On 28 July, the European Banking Authority (EBA) published a new consultation paper. It deals with the amendment of the regulatory technical standard (RTS) on homogeneity of exposures in simple, transparent and standardised (STS) securitisations.
With the amendment of the Securitisation Regulation, the conditions were created to also make synthetic securitisations ("on-balance-sheet securitisations") STS-compliant. The supervisory authorities are in the process of developing new RTS in this regard or supplementing the existing RTS with specifications regarding on-balance-sheet securitisations. On the subject of homogeneity, the EBA has now opted for the latter. This creates uniform rules for the application of homogeneity factors for all transaction types (ABCP, non-ABCP, on-balance-sheet securitisations), which is to be welcomed.
The most important changes to the regulatory standard
In addition, the following planned adjustments to the RTS are worth mentioning:
- The homogeneity factors for corporate loans have so far distinguished between micro, small and medium-sized (SME) and other corporates. Now it is planned to draw the line between large corporates and non-large corporates. This means that this distinction, which is viewed critically by the market, will be adjusted. However, it is still not possible to securitise reference portfolios with borrowers from more than one jurisdiction and consisting of SMEs and large corporates in a STS-compliant manner.
- In addition, the asset class of consumer loans is supplemented by companies for which the originator applies the same risk management methodology as for private persons. In practice, these could be self-employed persons or family businesses, for example. This extension is also introduced for the homogeneity factor "type of obligor" for the asset classes auto loans and leases and credit card receivables, so that now three obligor types are distinguished (private individuals and self-employed persons, etc., non-large corporates, large corporates). However, these amendments are likely to be less relevant in practice, as the securitised portfolios of the corresponding asset classes usually contain debtors from the same jurisdiction and are therefore to be classified as homogeneous anyway.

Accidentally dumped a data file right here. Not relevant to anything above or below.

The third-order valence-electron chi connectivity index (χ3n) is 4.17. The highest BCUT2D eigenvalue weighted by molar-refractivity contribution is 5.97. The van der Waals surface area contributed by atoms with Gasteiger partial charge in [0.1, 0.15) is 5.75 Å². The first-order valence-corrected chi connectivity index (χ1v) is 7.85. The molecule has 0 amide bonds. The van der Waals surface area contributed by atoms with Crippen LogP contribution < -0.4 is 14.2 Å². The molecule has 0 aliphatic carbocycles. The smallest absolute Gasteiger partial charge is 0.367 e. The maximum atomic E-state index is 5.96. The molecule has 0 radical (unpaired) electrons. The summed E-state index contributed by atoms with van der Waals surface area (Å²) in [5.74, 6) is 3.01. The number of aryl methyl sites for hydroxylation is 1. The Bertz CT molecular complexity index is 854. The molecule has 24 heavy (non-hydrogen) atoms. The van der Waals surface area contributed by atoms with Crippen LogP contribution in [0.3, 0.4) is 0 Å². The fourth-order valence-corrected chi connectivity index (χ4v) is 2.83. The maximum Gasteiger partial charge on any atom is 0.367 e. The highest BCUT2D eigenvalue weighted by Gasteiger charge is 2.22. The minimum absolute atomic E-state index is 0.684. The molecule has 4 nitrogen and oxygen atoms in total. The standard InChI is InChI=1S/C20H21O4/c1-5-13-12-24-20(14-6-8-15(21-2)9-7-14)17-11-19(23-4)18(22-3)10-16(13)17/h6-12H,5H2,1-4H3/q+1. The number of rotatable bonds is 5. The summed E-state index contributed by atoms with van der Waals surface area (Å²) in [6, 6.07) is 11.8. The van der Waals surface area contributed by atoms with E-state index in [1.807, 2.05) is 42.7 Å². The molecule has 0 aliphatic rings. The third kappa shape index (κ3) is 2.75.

In principle, the EBA holds out the prospect of grandfathering for existing non-ABCP and ABCP transactions and possibly for existing synthetic on-balance-sheet securitisations.
The EBA plans to create a uniform set of rules for homogeneous exposures and has taken up essential topics discussed by the market in the draft RTS. However, in the current draft version the new regulatory standard probably does not represent an efficient solution.
The EBA invites comments, in particular in response to the 9 questions in the consultation. Market participants have time to respond until 28 October. We will actively accompany the consultation and prepare a corresponding statement.